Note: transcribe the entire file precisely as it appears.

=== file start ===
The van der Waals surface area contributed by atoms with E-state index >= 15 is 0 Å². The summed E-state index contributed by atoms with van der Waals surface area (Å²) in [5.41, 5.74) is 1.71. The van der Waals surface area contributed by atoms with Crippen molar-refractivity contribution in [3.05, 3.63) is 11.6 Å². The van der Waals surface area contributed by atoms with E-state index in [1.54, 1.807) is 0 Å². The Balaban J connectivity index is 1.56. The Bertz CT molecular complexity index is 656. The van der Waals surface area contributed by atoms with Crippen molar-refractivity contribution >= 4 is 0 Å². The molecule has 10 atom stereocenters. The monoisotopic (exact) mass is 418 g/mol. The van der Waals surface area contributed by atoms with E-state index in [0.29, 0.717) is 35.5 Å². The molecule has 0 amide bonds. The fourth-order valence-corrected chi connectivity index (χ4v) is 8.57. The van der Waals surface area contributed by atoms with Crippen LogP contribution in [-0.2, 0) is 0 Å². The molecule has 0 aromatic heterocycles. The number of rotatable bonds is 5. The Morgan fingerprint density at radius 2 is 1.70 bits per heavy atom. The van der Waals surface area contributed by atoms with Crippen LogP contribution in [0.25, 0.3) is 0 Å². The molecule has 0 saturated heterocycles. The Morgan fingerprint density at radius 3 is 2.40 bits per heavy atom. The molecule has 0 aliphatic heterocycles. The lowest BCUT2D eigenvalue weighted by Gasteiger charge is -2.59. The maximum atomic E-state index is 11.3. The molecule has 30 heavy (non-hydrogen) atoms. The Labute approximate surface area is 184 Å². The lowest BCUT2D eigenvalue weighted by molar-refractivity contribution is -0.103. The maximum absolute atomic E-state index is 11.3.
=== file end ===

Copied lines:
The van der Waals surface area contributed by atoms with E-state index >= 15 is 0 Å². The summed E-state index contributed by atoms with van der Waals surface area (Å²) in [5.41, 5.74) is 1.71. The van der Waals surface area contributed by atoms with Crippen molar-refractivity contribution in [3.05, 3.63) is 11.6 Å². The van der Waals surface area contributed by atoms with E-state index in [1.54, 1.807) is 0 Å². The Balaban J connectivity index is 1.56. The Bertz CT molecular complexity index is 656. The van der Waals surface area contributed by atoms with Crippen molar-refractivity contribution >= 4 is 0 Å². The molecule has 10 atom stereocenters. The monoisotopic (exact) mass is 418 g/mol. The van der Waals surface area contributed by atoms with E-state index in [0.29, 0.717) is 35.5 Å². The molecule has 0 amide bonds. The fourth-order valence-corrected chi connectivity index (χ4v) is 8.57. The van der Waals surface area contributed by atoms with Crippen LogP contribution in [-0.2, 0) is 0 Å². The molecule has 0 aromatic heterocycles. The number of rotatable bonds is 5. The Morgan fingerprint density at radius 2 is 1.70 bits per heavy atom. The van der Waals surface area contributed by atoms with Crippen LogP contribution in [0.25, 0.3) is 0 Å². The molecule has 0 saturated heterocycles. The Morgan fingerprint density at radius 3 is 2.40 bits per heavy atom. The molecule has 0 aliphatic heterocycles. The lowest BCUT2D eigenvalue weighted by Gasteiger charge is -2.59. The maximum atomic E-state index is 11.3. The molecule has 30 heavy (non-hydrogen) atoms. The Labute approximate surface area is 184 Å². The lowest BCUT2D eigenvalue weighted by molar-refractivity contribution is -0.103. The maximum absolute atomic E-state index is 11.3.